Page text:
It's helped Hyve flourish in a market dominated by giants like Amazon and Rackspace on the one hand and, as Evans highlights, a myriad number of other companies that are able to "provide the tin but aren't interested in providing anything else".

Hyve has hosted Persimmon's main website since the start of 2017, as well as two smaller sites associated with affiliate brands. "After six to eight months, we'd have expected three or four outages under the previous provider, but we've not had a single major issue at all." Although Hyve offers technology that competes with larger brands, its the ability to maintain a close relationship that has been the company's strongest asset.

"The thing that really stood out with Hyve was that they didn't come in and just ask what servers we want or what resource did we want," explains Evans, "They were very interested in identifying what services would run on the servers, and what expertise they had available should there be any issues with those services."

Niche cloud hosting

Part of Hyve's service is to actively monitor a customer's activity, and predict when resources should be reallocated in anticipation of peaks and troughs in traffic. "From our customers' perception, they get a better user experience on the basis that the Hyve guys are more proactive and don't pass issues over the fence," says Evans.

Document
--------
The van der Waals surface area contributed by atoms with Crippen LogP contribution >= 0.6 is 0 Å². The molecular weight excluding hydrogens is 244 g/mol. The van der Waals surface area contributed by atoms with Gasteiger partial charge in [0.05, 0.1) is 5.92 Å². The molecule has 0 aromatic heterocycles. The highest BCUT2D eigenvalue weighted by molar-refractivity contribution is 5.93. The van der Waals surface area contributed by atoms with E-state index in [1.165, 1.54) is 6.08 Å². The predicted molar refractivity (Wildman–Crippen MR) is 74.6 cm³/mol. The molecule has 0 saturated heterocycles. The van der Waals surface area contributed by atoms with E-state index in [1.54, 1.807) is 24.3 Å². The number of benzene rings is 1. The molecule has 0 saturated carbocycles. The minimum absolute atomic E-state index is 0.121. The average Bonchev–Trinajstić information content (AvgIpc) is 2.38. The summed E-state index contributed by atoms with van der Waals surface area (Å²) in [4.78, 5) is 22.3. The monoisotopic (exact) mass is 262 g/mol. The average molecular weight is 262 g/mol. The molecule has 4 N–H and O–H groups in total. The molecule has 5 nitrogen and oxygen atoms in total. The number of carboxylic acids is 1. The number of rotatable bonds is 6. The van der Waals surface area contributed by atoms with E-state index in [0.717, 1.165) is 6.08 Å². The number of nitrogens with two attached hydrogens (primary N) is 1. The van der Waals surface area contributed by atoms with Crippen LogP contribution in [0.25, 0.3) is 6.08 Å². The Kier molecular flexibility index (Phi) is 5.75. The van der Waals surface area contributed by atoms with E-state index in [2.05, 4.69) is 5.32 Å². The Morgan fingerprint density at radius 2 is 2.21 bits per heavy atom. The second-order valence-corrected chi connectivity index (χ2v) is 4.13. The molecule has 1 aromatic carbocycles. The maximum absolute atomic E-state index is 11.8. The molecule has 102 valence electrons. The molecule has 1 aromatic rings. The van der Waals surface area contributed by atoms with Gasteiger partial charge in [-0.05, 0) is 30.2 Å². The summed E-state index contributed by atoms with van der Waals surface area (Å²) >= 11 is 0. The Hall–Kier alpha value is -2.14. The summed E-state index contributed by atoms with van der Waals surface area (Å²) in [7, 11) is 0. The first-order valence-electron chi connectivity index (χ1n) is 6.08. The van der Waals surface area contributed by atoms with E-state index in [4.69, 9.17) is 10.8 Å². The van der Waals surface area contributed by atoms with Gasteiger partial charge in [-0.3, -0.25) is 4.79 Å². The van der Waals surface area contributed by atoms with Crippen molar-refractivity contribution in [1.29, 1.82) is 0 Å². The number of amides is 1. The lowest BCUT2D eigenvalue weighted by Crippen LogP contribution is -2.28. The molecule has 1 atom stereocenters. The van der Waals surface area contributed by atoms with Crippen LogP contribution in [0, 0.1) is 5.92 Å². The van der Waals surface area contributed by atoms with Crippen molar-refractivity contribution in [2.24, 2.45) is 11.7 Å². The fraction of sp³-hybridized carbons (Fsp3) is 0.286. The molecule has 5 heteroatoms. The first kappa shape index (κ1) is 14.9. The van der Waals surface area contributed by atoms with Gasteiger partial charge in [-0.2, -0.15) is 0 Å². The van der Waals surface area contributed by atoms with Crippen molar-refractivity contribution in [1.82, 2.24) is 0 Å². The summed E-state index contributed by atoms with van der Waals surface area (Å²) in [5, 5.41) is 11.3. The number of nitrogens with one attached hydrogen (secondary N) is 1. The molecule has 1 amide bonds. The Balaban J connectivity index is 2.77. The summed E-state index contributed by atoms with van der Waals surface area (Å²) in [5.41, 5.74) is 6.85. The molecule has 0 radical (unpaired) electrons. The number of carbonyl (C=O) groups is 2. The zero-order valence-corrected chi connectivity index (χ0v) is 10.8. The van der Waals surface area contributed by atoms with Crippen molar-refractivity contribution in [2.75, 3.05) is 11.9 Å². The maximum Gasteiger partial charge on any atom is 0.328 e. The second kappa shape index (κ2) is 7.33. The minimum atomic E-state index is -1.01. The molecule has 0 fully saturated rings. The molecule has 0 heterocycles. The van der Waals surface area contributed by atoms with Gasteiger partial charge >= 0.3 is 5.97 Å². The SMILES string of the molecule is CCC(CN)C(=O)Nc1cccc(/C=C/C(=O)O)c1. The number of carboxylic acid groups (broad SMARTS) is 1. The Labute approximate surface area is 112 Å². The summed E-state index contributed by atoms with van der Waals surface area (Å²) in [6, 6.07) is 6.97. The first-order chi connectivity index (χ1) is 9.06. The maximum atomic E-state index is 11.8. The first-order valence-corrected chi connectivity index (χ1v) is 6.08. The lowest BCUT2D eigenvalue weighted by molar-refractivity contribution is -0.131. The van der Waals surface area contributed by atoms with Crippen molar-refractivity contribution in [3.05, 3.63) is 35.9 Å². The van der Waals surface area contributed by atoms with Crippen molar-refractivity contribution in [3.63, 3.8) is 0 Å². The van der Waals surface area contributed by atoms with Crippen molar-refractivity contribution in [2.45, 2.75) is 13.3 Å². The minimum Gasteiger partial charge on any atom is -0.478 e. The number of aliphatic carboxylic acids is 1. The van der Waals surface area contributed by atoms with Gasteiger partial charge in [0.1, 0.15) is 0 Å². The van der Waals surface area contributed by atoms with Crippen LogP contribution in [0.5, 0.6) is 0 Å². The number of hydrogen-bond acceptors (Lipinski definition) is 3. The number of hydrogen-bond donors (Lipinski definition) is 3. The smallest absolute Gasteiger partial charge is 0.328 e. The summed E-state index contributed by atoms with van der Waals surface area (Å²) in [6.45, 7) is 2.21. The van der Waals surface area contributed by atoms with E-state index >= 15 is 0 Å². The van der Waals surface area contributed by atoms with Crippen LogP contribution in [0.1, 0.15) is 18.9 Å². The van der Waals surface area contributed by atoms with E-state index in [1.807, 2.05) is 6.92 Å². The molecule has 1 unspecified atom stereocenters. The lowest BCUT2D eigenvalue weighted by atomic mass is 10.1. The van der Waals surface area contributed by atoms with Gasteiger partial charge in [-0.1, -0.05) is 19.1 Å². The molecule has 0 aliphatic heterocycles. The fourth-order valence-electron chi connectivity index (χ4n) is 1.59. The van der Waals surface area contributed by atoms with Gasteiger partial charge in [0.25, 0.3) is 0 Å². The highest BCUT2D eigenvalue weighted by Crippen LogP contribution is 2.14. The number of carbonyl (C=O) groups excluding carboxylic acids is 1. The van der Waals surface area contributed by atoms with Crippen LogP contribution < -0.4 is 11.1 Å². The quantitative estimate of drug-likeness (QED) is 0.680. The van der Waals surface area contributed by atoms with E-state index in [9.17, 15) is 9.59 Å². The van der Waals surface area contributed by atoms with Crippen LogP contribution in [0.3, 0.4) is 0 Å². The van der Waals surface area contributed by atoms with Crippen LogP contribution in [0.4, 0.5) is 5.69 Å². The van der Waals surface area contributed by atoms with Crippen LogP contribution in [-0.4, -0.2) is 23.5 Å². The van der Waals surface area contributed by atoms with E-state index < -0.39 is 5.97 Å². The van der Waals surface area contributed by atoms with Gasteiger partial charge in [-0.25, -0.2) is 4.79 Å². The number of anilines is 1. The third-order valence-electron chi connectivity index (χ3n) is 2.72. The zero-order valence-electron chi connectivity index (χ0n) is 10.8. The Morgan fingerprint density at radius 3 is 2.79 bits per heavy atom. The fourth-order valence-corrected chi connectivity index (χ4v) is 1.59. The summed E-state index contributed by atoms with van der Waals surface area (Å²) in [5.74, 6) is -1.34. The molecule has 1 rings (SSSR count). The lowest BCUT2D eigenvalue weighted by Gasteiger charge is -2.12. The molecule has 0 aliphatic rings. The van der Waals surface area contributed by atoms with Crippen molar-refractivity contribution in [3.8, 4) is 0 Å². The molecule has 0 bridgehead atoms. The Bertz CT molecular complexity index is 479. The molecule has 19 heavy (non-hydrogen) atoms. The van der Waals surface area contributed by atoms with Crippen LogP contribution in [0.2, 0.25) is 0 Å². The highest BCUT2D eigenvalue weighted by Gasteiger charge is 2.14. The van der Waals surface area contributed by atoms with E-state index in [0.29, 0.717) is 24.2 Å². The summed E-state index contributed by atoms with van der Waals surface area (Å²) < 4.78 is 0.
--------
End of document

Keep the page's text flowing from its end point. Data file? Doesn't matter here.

A great deal of that success relies on Hyve operating at a smaller scale than its market leading competition, explains Madders: "We've got a very small client base of 300 or so, but it's cherry picked customers that need our niche service. So we obviously do everything we can to look after them."

Madders says the small customer base means Hyve is able to become familiar with every aspect of a client's operations, from seasonal demands to the complexities of a content management system. "The team will personally get to know the client and development company. It's always the same people dealing with those particular customers, the same group of four or five engineers."

"It's a confidence thing," says Evans. "It's the confidence that if we're doing a marketing campaign, we don't need to be up at midnight shifting resources around, or when we flip the switch to send out the email, we don't have to reschedule meetings that afternoon to deal with potential fallout.

"It's that reassurance that business as usual is going to be business as usual. If we want to send out 500,000 emails there isn't going to be any ramifications on that. We now have the flexibility to adjust our resource."

Dale Walker

Dale Walker is the Managing Editor of ITPro, and its sibling sites CloudPro and ChannelPro. Dale has a keen interest in IT regulations, data protection, and cyber security. He spent a number of years reporting for ITPro from numerous domestic and international events, including IBM, Red Hat, Google, and has been a regular reporter for Microsoft's various yearly showcases, including Ignite.